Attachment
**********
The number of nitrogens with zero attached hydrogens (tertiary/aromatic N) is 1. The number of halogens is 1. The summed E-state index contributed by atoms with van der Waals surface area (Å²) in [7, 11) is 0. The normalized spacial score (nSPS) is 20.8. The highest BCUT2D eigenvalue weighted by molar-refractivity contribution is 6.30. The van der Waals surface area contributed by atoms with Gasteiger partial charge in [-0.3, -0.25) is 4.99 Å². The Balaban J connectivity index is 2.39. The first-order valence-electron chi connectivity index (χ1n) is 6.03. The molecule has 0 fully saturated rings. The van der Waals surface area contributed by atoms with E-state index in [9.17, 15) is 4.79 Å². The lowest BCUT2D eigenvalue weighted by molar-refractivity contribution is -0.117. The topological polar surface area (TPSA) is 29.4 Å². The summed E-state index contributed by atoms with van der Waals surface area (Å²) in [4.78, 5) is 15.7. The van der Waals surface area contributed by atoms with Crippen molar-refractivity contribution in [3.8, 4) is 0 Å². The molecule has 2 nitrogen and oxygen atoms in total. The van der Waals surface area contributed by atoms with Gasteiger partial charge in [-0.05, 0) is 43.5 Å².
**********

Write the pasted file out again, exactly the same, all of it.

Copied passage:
The number of nitrogens with zero attached hydrogens (tertiary/aromatic N) is 1. The number of halogens is 1. The summed E-state index contributed by atoms with van der Waals surface area (Å²) in [7, 11) is 0. The normalized spacial score (nSPS) is 20.8. The highest BCUT2D eigenvalue weighted by molar-refractivity contribution is 6.30. The van der Waals surface area contributed by atoms with Gasteiger partial charge in [-0.3, -0.25) is 4.99 Å². The Balaban J connectivity index is 2.39. The first-order valence-electron chi connectivity index (χ1n) is 6.03. The molecule has 0 fully saturated rings. The van der Waals surface area contributed by atoms with E-state index in [9.17, 15) is 4.79 Å². The lowest BCUT2D eigenvalue weighted by molar-refractivity contribution is -0.117. The topological polar surface area (TPSA) is 29.4 Å². The summed E-state index contributed by atoms with van der Waals surface area (Å²) in [4.78, 5) is 15.7. The van der Waals surface area contributed by atoms with Crippen molar-refractivity contribution in [3.8, 4) is 0 Å². The molecule has 2 nitrogen and oxygen atoms in total. The van der Waals surface area contributed by atoms with Gasteiger partial charge in [-0.05, 0) is 43.5 Å².